These Workplace Measures Are on the Ballot Nov. 6

These Workplace Measures Are on the Ballot Nov. 6

As citizens cast their votes during the midterm elections today, some will have the opportunity to weigh in on state-law issues like marijuana legalization and minimum-wage hikes. Here's an overview of what is on some state ballots.

Measures make their way to the ballot in a variety of ways, but they are generally posed as questions or issues that voters have an opportunity to approve or reject.

Oftentimes, ballot measures are designed to drive turnout, especially for midterm elections, noted Michael Lotito, an attorney with Littler in San Francisco. Midterm elections are held near the midpoint of a president's four-year term, at which time voters will choose many members of Congress, some state governors and other officials.

Possible entitlements, such as minimum-wage increases and marijuana legalization, might interest younger voters who are traditionally expected to vote for Democrats, so sometimes getting these issues on the ballot is part of a political strategy for voter turnout, Lotito said.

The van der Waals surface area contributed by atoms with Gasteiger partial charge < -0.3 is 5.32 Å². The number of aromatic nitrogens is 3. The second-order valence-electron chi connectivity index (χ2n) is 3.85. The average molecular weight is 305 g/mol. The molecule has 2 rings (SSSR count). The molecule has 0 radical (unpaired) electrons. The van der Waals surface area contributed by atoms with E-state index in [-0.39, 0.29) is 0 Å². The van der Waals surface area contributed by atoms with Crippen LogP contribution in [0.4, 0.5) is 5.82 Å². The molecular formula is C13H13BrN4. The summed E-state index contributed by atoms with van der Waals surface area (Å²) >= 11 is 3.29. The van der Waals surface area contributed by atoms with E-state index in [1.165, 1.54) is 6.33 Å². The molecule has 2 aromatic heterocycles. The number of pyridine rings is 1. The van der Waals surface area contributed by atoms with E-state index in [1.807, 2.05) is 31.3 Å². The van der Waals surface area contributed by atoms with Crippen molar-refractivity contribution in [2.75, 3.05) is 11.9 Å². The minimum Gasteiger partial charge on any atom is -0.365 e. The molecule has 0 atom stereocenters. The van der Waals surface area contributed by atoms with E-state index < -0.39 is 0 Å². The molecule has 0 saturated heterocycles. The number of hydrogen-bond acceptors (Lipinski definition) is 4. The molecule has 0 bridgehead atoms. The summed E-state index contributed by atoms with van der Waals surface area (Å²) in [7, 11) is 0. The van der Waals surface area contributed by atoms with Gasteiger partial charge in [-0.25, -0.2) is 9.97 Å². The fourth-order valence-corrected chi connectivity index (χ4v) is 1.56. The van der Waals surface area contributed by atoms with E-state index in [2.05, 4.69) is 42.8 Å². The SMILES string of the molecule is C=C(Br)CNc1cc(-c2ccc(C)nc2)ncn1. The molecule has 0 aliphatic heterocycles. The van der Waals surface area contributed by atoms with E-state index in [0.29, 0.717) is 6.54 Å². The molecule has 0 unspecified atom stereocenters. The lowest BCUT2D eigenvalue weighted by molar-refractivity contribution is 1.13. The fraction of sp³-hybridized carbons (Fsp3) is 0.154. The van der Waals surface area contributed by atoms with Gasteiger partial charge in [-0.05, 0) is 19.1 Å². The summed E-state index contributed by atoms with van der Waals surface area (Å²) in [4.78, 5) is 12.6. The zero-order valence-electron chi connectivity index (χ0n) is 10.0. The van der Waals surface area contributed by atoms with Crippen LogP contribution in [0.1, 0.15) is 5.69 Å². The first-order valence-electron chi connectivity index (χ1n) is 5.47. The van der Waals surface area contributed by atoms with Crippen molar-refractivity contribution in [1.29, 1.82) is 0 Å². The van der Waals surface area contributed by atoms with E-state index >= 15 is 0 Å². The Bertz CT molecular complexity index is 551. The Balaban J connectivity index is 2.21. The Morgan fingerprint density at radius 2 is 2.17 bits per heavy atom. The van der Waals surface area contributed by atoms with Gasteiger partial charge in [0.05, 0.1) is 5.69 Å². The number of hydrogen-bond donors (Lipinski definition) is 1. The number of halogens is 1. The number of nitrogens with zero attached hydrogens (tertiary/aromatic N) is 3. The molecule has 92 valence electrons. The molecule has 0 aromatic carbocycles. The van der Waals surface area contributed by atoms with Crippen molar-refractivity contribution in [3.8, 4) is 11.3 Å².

"It's actually a fairly quiet election for employment-related ballot initiatives," noted Alexander Passantino, an attorney with Seyfarth Shaw in Washington, D.C. "There were a couple [workplace ballot measures in elections] earlier in the year and state legislatures have stayed busy enacting employment-related legislation, but Nov. 6 will feature only a handful of workplace ballot initiatives."  

The Process

Ballot measures can be introduced in several ways, depending on state law. For instance, a citizens initiative affords state residents the opportunity to vote on issues that are usually determined by the state legislature or local government. After a certain number of registered voters sign a petition, a measure is put on the ballot for a public vote.

Eighteen states allow amendments to the state constitution by citizens initiatives and 22 states allow proposed statutes on the ballot by this method, with some overlap, according to Ballotpedia, a nonpartisan online political resource.

In 25 states, voters can veto legislation through a referendum. Missouri's recent right-to-work referendum is a good example of the process, said John Koenig, an attorney with Barnes & Thornburg in Atlanta. In August, Missouri voters rejected the state's new right-to-work law, which would have prevented employers and unions from requiring workers in collective bargaining units to pay mandatory fees.

California is always the leader in the number of ballot initiatives, Koenig said. It's easier in California to get initiatives on the ballot than it is in most states, he added.

It should be noted that not all ballot measures are initiated by citizens. Another type, for example, is a legislative referendum, through which a state legislature may refer a measure to voters for approval.

Minimum Wage